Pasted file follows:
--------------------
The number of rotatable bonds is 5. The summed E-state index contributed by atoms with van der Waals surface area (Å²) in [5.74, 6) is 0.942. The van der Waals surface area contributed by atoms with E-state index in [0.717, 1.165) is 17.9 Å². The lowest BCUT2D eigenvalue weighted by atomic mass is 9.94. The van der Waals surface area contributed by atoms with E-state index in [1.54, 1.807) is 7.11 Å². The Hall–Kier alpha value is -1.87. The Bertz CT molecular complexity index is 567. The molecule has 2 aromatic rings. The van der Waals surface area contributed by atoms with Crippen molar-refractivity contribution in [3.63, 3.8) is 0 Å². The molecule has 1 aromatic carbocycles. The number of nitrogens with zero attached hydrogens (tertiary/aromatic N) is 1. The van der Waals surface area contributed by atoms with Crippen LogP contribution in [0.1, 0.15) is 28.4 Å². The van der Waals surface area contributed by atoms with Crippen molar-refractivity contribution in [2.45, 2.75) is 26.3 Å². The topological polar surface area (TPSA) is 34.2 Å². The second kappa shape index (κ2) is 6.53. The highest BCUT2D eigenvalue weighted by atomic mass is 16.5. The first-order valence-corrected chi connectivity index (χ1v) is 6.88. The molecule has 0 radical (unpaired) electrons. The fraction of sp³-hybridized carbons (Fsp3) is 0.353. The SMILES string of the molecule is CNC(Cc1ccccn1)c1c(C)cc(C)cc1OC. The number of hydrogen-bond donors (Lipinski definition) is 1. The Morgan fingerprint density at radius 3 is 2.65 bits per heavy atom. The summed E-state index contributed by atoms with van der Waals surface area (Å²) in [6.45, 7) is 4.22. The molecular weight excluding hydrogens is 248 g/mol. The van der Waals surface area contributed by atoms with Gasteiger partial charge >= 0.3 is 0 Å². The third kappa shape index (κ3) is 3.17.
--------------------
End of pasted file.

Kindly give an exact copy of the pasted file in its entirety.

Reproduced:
The number of rotatable bonds is 5. The summed E-state index contributed by atoms with van der Waals surface area (Å²) in [5.74, 6) is 0.942. The van der Waals surface area contributed by atoms with E-state index in [0.717, 1.165) is 17.9 Å². The lowest BCUT2D eigenvalue weighted by atomic mass is 9.94. The van der Waals surface area contributed by atoms with E-state index in [1.54, 1.807) is 7.11 Å². The Hall–Kier alpha value is -1.87. The Bertz CT molecular complexity index is 567. The molecule has 2 aromatic rings. The van der Waals surface area contributed by atoms with Crippen molar-refractivity contribution in [3.63, 3.8) is 0 Å². The molecule has 1 aromatic carbocycles. The number of nitrogens with zero attached hydrogens (tertiary/aromatic N) is 1. The van der Waals surface area contributed by atoms with Crippen LogP contribution in [0.1, 0.15) is 28.4 Å². The van der Waals surface area contributed by atoms with Crippen molar-refractivity contribution in [2.45, 2.75) is 26.3 Å². The topological polar surface area (TPSA) is 34.2 Å². The second kappa shape index (κ2) is 6.53. The highest BCUT2D eigenvalue weighted by atomic mass is 16.5. The first-order valence-corrected chi connectivity index (χ1v) is 6.88. The molecule has 0 radical (unpaired) electrons. The fraction of sp³-hybridized carbons (Fsp3) is 0.353. The SMILES string of the molecule is CNC(Cc1ccccn1)c1c(C)cc(C)cc1OC. The number of hydrogen-bond donors (Lipinski definition) is 1. The Morgan fingerprint density at radius 3 is 2.65 bits per heavy atom. The summed E-state index contributed by atoms with van der Waals surface area (Å²) in [6.45, 7) is 4.22. The molecular weight excluding hydrogens is 248 g/mol. The van der Waals surface area contributed by atoms with Gasteiger partial charge >= 0.3 is 0 Å². The third kappa shape index (κ3) is 3.17.